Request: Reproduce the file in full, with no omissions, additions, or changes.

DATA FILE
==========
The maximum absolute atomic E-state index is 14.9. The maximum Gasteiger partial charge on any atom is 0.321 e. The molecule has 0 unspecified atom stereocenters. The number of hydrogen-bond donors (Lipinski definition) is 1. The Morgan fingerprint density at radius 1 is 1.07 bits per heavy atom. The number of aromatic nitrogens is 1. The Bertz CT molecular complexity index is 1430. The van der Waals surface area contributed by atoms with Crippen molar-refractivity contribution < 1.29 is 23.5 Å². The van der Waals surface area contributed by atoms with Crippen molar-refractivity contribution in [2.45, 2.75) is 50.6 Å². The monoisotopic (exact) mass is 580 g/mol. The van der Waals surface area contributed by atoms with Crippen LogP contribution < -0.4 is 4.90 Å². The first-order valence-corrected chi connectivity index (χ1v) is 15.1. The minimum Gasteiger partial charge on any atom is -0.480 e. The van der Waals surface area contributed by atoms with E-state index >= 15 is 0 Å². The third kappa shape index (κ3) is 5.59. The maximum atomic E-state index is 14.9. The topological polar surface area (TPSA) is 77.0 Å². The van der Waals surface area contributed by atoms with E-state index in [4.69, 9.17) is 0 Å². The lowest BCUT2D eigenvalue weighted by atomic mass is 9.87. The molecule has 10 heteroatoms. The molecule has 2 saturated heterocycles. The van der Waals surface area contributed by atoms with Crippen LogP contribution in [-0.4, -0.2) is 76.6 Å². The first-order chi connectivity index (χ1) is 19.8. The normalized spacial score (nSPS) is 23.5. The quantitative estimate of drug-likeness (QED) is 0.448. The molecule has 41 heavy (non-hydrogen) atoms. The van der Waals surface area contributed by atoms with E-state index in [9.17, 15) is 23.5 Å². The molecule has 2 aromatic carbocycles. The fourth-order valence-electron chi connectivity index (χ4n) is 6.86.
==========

The maximum absolute atomic E-state index is 14.9. The maximum Gasteiger partial charge on any atom is 0.321 e. The molecule has 0 unspecified atom stereocenters. The number of hydrogen-bond donors (Lipinski definition) is 1. The Morgan fingerprint density at radius 1 is 1.07 bits per heavy atom. The number of aromatic nitrogens is 1. The Bertz CT molecular complexity index is 1430. The van der Waals surface area contributed by atoms with Crippen molar-refractivity contribution < 1.29 is 23.5 Å². The van der Waals surface area contributed by atoms with Crippen molar-refractivity contribution in [2.45, 2.75) is 50.6 Å². The monoisotopic (exact) mass is 580 g/mol. The van der Waals surface area contributed by atoms with Crippen LogP contribution < -0.4 is 4.90 Å². The first-order valence-corrected chi connectivity index (χ1v) is 15.1. The minimum Gasteiger partial charge on any atom is -0.480 e. The van der Waals surface area contributed by atoms with E-state index >= 15 is 0 Å². The third kappa shape index (κ3) is 5.59. The maximum atomic E-state index is 14.9. The topological polar surface area (TPSA) is 77.0 Å². The van der Waals surface area contributed by atoms with E-state index in [4.69, 9.17) is 0 Å². The lowest BCUT2D eigenvalue weighted by atomic mass is 9.87. The molecule has 10 heteroatoms. The molecule has 2 saturated heterocycles. The van der Waals surface area contributed by atoms with Crippen LogP contribution in [-0.4, -0.2) is 76.6 Å². The first-order chi connectivity index (χ1) is 19.8. The normalized spacial score (nSPS) is 23.5. The quantitative estimate of drug-likeness (QED) is 0.448. The molecule has 41 heavy (non-hydrogen) atoms. The van der Waals surface area contributed by atoms with E-state index in [9.17, 15) is 23.5 Å². The molecule has 2 aromatic carbocycles. The fourth-order valence-electron chi connectivity index (χ4n) is 6.86.